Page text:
Active lifestyles related to excellent self-rated health and quality of life: cross sectional findings from 194,545 participants in The 45 and Up Study

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dc.contributor.author Rosenkranz, Richard R.
dc.contributor.author Rosenkranz, Sara K.
dc.contributor.author Kolt, Gregory S.
dc.date.accessioned 2014-03-19T19:38:00Z
dc.date.available 2014-03-19T19:38:00Z
dc.date.issued 2013-11-11
dc.identifier.uri http://hdl.handle.net/2097/17236
dc.description.abstract Background: Physical activity and sitting time independently contribute to chronic disease risk, though little work has focused on aspirational health outcomes. The purpose of this study was to examine associations between physical activity, sitting time, and excellent overall health (ExH) and quality of life (ExQoL) in Australian adults. Methods: The 45 and Up Study is a large Australian prospective cohort study (n = 267,153). Present analyses are from 194,545 participants (48% male; mean age = 61.6 ± 10.7 yrs) with complete baseline questionnaire data on exposures, outcomes, and potential confounders (age, income, education, smoking, marital status, weight status, sex, residential remoteness and economic advantage, functional limitation and chronic disease). The Active Australia survey was used to assess walking, moderate, and vigorous physical activity. Sitting time was determined by asking participants to indicate number of hours per day usually spent sitting. Participants reported overall health and quality of life, using a five-point scale (excellent—poor). Binary logistic regression models were used to analyze associations, controlling for potential confounders. Results: Approximately 16.5% of participants reported ExH, and 25.7% reported ExQoL. In fully adjusted models, physical activity was positively associated with ExH (AOR = adjusted odds ratio for most versus least active = 2.22, 95% CI = 2.20, 2.47; P[subscript trend] < 0.001) and ExQoL (AOR for most versus least active = 2.30, 95% CI = 2.12, 2.49; P[subscript trend]  < 0.001). In fully adjusted models, sitting time was inversely associated with ExH (AOR for least versus most sitting group = 1.13, 95% CI = 1.09, 1.18; P[subscript trend]  < 0.001) and ExQoL (AOR for least versus most sitting group = 1.13, 95% CI = 1.10, 1.17; P[subscript trend]  < 0.001). In fully adjusted models, interactions between physical activity and sitting time were not significant for ExH (P = 0.118) or ExQoL (P = 0.296). Conclusions: Physical activity and sitting time are independently associated with excellent health and quality of life in this large diverse sample of Australian middle-aged and older adults. These findings bolster evidence informing health promotion efforts to increase PA and decrease sitting time toward the achievement of better population health and the pursuit of successful aging. en_US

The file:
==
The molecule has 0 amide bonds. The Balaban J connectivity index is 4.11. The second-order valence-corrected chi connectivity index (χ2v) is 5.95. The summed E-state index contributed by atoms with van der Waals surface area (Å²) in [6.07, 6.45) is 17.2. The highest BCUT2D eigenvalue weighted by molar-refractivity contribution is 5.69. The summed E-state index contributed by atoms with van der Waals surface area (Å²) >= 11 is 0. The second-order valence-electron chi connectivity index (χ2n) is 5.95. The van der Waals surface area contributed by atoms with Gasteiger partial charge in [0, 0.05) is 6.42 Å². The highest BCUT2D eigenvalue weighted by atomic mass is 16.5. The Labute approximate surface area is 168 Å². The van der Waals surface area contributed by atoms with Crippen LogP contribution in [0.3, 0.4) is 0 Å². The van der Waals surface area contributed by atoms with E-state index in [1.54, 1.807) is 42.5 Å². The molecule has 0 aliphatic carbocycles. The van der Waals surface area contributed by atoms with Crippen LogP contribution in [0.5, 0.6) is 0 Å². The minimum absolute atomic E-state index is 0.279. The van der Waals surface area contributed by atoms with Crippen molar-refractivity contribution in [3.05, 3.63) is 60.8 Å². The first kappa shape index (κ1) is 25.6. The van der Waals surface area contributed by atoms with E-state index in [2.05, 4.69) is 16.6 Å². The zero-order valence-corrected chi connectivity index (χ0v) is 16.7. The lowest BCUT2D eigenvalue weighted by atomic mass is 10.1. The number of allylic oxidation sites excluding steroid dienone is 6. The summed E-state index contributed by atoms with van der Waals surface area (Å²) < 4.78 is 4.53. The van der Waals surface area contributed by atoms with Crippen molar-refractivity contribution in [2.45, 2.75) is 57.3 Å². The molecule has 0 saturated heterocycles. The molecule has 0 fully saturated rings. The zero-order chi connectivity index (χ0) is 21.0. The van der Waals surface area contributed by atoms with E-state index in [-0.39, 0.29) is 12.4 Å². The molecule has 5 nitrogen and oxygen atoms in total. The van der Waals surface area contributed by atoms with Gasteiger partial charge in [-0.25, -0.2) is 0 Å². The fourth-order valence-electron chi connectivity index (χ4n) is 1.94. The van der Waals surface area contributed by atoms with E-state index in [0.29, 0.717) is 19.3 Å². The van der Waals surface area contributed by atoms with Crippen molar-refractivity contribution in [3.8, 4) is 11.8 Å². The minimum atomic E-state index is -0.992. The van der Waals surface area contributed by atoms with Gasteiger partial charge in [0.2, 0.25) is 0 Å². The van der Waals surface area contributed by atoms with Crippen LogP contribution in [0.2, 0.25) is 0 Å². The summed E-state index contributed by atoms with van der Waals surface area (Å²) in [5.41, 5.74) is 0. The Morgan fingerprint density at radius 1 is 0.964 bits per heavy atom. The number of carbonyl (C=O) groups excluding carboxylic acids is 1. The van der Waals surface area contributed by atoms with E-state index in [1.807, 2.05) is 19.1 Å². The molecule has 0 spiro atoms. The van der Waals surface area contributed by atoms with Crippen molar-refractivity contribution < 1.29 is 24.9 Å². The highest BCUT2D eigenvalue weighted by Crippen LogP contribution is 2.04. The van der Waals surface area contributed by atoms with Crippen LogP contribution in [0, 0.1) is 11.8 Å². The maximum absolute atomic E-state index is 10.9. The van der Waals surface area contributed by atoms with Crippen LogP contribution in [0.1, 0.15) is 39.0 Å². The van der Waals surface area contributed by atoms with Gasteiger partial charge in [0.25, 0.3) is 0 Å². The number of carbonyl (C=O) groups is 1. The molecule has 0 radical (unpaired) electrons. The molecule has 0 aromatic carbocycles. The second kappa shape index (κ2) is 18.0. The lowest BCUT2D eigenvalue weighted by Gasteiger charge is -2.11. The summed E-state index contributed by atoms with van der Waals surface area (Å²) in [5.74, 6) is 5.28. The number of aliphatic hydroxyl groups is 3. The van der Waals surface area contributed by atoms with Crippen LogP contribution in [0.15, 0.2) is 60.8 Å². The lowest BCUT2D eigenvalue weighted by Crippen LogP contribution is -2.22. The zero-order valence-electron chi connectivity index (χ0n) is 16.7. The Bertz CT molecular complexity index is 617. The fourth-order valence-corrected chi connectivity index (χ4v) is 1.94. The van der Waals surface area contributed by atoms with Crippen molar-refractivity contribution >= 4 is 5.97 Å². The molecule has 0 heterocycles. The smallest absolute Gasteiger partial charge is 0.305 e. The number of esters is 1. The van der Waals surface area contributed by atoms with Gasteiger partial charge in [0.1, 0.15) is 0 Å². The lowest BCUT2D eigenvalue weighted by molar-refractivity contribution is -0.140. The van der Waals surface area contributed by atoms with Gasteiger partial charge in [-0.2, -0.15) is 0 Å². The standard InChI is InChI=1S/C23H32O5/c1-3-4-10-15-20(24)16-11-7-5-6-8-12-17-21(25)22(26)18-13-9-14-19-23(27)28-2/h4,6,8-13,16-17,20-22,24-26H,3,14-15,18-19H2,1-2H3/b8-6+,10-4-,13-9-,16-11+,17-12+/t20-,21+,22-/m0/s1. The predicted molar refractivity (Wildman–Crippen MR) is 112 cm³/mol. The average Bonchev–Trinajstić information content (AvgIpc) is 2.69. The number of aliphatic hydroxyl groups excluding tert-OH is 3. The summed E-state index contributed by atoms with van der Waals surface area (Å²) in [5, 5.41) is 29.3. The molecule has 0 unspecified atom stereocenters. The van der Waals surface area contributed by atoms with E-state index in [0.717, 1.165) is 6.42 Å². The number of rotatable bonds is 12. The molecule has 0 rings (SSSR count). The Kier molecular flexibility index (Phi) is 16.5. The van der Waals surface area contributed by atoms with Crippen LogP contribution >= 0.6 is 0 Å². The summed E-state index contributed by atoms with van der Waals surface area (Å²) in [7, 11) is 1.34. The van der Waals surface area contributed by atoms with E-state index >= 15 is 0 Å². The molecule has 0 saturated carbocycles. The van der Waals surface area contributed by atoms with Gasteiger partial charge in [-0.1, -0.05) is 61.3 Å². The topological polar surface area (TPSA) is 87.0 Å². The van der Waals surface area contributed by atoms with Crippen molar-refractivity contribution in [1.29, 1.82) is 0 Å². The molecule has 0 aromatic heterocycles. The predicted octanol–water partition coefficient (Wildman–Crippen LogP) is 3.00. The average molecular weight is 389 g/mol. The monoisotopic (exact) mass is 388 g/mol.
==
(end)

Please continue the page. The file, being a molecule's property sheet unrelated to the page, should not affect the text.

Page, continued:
dc.language.iso en_US en_US
dc.relation.uri http://doi.org/10.1186/1471-2458-13-1071 en_US
dc.rights This Item is protected by copyright and/or related rights. You are free to use this Item in any way that is permitted by the copyright and related rights legislation that applies to your use. For other uses you need to obtain permission from the rights-holder(s).
dc.rights.uri https://rightsstatements.org/page/InC/1.0/?language=en
dc.subject Physical activity en_US
dc.subject Sedentary behavior en_US
dc.subject Sedentary lifestyle en_US
dc.subject Salutogenic en_US
dc.subject Health promotion en_US
dc.subject Successful aging en_US
dc.subject Quality of life en_US
dc.subject Sitting time en_US
dc.title Active lifestyles related to excellent self-rated health and quality of life: cross sectional findings from 194,545 participants in The 45 and Up Study en_US
dc.type Text en_US
dc.date.published 2013 en_US
dc.citation.doi 10.1186/1471-2458-13-1071 en_US
dc.citation.jtitle BMC Public Health en_US
dc.citation.spage 1071 en_US
dc.citation.volume 13 en_US
dc.contributor.authoreid ricardo en_US
dc.contributor.authoreid sararose en_US
dc.description.version Article: Version of Record


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